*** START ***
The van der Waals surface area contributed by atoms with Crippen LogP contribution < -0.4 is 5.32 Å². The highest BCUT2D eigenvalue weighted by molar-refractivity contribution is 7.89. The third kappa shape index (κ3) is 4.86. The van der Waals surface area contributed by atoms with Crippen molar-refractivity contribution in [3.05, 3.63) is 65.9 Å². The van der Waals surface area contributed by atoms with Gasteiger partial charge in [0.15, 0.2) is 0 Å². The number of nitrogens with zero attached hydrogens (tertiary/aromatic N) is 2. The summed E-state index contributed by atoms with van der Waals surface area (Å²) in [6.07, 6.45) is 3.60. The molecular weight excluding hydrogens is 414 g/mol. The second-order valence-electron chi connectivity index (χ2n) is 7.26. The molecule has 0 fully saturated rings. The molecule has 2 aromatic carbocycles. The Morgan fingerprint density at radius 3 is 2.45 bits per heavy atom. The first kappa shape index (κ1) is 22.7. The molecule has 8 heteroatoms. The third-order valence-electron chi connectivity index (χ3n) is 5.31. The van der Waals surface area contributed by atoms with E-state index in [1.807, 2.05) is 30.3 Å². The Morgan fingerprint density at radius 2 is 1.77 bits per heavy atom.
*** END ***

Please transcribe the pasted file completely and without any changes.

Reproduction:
The van der Waals surface area contributed by atoms with Crippen LogP contribution < -0.4 is 5.32 Å². The highest BCUT2D eigenvalue weighted by molar-refractivity contribution is 7.89. The third kappa shape index (κ3) is 4.86. The van der Waals surface area contributed by atoms with Crippen molar-refractivity contribution in [3.05, 3.63) is 65.9 Å². The van der Waals surface area contributed by atoms with Gasteiger partial charge in [0.15, 0.2) is 0 Å². The number of nitrogens with zero attached hydrogens (tertiary/aromatic N) is 2. The summed E-state index contributed by atoms with van der Waals surface area (Å²) in [6.07, 6.45) is 3.60. The molecular weight excluding hydrogens is 414 g/mol. The second-order valence-electron chi connectivity index (χ2n) is 7.26. The molecule has 0 fully saturated rings. The molecule has 2 aromatic carbocycles. The Morgan fingerprint density at radius 3 is 2.45 bits per heavy atom. The first kappa shape index (κ1) is 22.7. The molecule has 8 heteroatoms. The third-order valence-electron chi connectivity index (χ3n) is 5.31. The van der Waals surface area contributed by atoms with E-state index in [1.807, 2.05) is 30.3 Å². The Morgan fingerprint density at radius 2 is 1.77 bits per heavy atom.